WASHINGTON — Unexplained sinus tachycardia was associated with a significantly higher rate of all-cause mortality in patients with cancer, a retrospective study found.
Among over 600 patients, the mortality rate was two to three times greater in those with an unexplained heart rate ≥100 beats per minute (bpm) on three or more clinic visits within a year of their cancer diagnosis, Mohamad Hemu, MD, and colleagues from Rush University Medical Center in Chicago, reported here at the conference on Advancing the Cardiovascular Care of the Oncology Patient.
At 10 years, 62% of those with unexplained tachycardia had died compared with 22.9% of those with a normal heart rhythm.
The results were consistent across two different models that adjusted for age, race, beta-blocker use, and other factors: the first model also adjusted for hemoglobin, type of cancer, kidney disease, and anticoagulation use (HR 3.1, 95% CI 1.8-5.1, P<0.001); the second also adjusted for aspirin use, coronary artery disease, stroke, diabetes, and treatment with radiation or anthracyclines (HR 2.8, 95% CI 1.7-4.6, P<0.001).
“After we ruled out any other cause of the tachycardia, the pattern I started to notice was that these patients, especially those who had persistent tachycardia, were the ones that we heard were in hospice shortly after or who were gone within a year or two, so we decided to study this,” co-author Tochi Okwuosa, DO, told MedPage Today.
Patients were identified as having unexplained sinus tachycardia when a history of pulmonary embolism, ejection fraction <50%, thyroid dysfunction, or atrial fibrillation was ruled out.
“My suspicion is that this [unexplained] tachycardia is the body’s response to being stressed out by the malignancy, so it’s the illness itself that is causing the tachycardia, and it is not a good prognostic sign,” she added.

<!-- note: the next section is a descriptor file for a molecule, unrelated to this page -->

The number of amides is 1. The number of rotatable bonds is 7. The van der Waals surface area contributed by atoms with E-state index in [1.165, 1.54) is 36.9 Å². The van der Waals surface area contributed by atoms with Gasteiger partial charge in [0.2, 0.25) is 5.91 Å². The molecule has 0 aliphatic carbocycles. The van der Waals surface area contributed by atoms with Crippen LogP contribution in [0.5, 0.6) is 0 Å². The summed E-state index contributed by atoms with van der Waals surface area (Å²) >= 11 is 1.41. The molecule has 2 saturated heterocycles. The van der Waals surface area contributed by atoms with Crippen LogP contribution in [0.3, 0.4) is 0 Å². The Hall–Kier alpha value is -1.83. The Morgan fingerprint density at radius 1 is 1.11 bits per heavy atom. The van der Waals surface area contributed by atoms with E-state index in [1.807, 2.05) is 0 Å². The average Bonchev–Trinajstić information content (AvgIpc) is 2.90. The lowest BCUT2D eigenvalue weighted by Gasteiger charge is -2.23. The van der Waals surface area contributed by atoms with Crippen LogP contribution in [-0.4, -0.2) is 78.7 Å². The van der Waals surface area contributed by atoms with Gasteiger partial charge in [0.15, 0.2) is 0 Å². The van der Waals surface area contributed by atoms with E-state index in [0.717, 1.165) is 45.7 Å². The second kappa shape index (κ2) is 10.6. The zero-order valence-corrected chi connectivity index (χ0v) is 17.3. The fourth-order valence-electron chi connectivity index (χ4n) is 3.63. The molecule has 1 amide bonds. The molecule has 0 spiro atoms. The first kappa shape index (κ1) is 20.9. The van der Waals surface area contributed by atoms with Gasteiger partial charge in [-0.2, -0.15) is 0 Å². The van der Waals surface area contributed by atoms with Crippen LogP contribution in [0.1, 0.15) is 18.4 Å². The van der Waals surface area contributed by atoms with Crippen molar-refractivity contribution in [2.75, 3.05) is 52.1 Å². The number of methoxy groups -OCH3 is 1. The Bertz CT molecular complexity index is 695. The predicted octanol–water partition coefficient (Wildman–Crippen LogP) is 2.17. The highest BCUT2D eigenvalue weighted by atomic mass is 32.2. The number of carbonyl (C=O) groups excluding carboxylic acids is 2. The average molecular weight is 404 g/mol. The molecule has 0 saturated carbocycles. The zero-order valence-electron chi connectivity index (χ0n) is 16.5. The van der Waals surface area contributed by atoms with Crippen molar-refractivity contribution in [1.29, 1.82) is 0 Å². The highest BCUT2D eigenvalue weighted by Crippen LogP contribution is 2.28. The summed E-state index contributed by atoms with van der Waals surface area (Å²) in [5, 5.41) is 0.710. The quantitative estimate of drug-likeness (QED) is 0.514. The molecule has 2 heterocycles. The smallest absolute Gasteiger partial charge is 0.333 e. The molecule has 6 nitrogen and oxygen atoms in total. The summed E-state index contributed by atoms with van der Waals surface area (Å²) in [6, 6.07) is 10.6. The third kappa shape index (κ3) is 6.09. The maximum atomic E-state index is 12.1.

Investigators carried out their case-control study in 622 cancer patients treated at Rush University Medical Center for lung cancer (43%), leukemia, lymphoma, or multiple myeloma from 2008 to 2016. The mean age of the cohort was 70 years, just over 60% were women, and almost 70% had stage IV cancer.
Those in the sinus tachycardia group had baseline higher rates of diabetes (30.0% vs 19.1% with controls) and renal disease (46.0% vs 17.1%, respectively), and 48.0% in this group were on beta blockers at baseline compared with 31.5% in the control group.
“We did correct for the fact that these patients were on beta blockers so this did not influence our results,” Okwuosa noted.
Hemu stressed that the most important initial step when patients such as these present is to determine what is causing the tachycardia. “Reversible causes like dehydration and infections should be ruled out,” he said in a statement, adding that other arrhythmias and even pulmonary embolism must be considered as well. “Once these and all other causes of tachycardia are ruled out, then it is more likely that sinus tachycardia is a marker of poorer prognosis in these patients.”
Okwuosa said she encourages her patients to walk in the hopes that even small increments of exercise might help with conditions of the heart.
“Many of these patients are tired so I tell them, ‘Even if you are tired, just try to walk 5 or 10 minutes, then rest, then try another 5 to 10 minutes, but try to walk every day,'” she said. “And I tell patients that exercise has been shown to be good for cancer patients even when they are going through treatment, so I encourage patients to condition themselves by walking.”
Results of a meta-analysis in cancer patients found that exercise, in fact, doubled peak oxygen consumption compared with no exercise, suggesting that exercise may improve heart health in these patients. However, most of the trials included in the meta-analysis consisted of higher-intensity exercise sessions that lasted from 30 to 45 minutes and performed 3 times a week.
The authors had no conflicts of interest to declare.